Dietary 101: Caffeine, is it Friend or Foe?

We have never lived more caffeinated lives. The rise of popular coffee chains, soda brands, and even tea drinks has inundated us with energy spiking goodness like never before. With all of its ubiquity, it’s easy to forget that caffeine is a drug. And as with any drug, we should take care to monitor use so as to avoid addiction or dependency. So how much is too much? And what risks are associated with caffeine intake? Does it have health benefits?

Glad you asked.

Your Recommended Daily Dose of Caffeine

According to the AARP, 300 milligrams of caffeine is the sweet spot of caffeine intake. The Mayo Clinic is even more lenient, reporting that 400 milligrams is a safe amount of coffee.

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Depending on whom you ask, anywhere from three to four eight-ounce cups of coffee per day seems to be the maximum healthy amount of daily caffeinated drinks.

The Benefits of Your Daily (up to Three or Four) Cups of Joe (or Other Caffeinated Beverage)

First, we should caution that individual scientific studies are far from authoritative. Scientific conclusions come from multiple, peer-reviewed studies, and single results can be outliers. But man, under the microscope of the lab, caffeine has been shown to have some fascinating benefits.

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2009 University of Florida study showed that a reasonable amount of caffeine actually stopped the progression of Alzheimer’s in mice. It has also been shown to increase focus and improve athletic performances. Even previous science about caffeine’s link to heart arrhythmia has been called into question. It is quite possible that a reasonable daily amount of caffeine could have a profoundly positive impact on your health.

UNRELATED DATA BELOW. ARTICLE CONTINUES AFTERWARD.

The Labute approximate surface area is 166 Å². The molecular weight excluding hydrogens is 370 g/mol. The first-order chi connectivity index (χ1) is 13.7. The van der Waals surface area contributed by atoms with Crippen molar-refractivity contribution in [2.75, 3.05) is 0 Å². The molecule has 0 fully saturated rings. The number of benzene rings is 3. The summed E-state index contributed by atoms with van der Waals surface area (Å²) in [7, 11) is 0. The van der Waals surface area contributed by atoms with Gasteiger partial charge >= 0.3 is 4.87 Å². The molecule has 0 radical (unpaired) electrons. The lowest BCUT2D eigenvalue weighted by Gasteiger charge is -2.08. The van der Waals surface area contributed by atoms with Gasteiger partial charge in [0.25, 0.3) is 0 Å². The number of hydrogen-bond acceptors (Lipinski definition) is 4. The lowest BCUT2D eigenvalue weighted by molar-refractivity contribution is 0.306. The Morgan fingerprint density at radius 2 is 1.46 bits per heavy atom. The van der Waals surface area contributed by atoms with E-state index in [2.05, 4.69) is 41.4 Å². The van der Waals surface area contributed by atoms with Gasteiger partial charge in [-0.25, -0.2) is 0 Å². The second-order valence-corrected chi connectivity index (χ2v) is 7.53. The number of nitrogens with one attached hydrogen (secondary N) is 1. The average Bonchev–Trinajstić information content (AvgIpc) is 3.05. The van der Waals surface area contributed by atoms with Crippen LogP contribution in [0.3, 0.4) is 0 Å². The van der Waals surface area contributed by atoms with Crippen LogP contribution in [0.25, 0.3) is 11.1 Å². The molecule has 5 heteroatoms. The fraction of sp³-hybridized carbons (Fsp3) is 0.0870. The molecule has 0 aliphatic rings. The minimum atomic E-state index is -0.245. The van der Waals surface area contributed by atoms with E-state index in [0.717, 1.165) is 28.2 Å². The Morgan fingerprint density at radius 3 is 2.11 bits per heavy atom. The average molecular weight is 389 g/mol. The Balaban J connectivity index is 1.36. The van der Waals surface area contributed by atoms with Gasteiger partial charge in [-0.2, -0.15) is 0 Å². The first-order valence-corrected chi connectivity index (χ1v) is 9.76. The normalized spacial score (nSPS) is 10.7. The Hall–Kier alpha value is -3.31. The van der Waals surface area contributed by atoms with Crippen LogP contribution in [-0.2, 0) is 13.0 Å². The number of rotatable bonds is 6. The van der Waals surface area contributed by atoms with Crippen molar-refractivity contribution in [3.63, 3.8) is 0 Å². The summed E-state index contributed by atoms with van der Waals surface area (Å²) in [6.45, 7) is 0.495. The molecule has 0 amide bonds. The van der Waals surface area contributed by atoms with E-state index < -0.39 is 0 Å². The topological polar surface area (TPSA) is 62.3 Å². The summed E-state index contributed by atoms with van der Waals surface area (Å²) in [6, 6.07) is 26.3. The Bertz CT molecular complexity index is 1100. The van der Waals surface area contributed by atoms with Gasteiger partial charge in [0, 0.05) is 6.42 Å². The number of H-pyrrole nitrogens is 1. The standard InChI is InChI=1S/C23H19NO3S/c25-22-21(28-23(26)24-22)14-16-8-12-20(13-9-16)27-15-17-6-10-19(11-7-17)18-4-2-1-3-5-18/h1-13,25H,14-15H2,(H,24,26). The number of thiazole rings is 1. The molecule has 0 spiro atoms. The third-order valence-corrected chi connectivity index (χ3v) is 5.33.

The Drawbacks of Caffeine

As we mentioned above, caffeine is an addictive drug. We’re sure you have at least one friend who describes feelings of drowsiness, headaches, or irritation if they don’t get their daily fix. But there are other drawbacks. The Mayo Clinic cautions that the intake causes a “short, but dramatic” spike in blood pressure. This can be particularly hazardous for those of us whose blood pressure is high to begin with. The AARP also notes that caffeine interacts with certain medications, including some antidepressants.

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If you’re confused by this article, we understand. There is so much information out there about caffeine. Our advice in regards to caffeine? Just don’t overdo it! Just as with anything, healthy or not, moderation is surely the key to beneficial caffeine consumption.

Last updated: 03.23.2018

Disclaimer: This content is for informational purposes only and it is not meant to be relied on as medical advice, diagnosis, or treatment. Consult your physician before starting any exercise or dietary program or taking any other action respecting your health. In case of a medical emergency, call 911.

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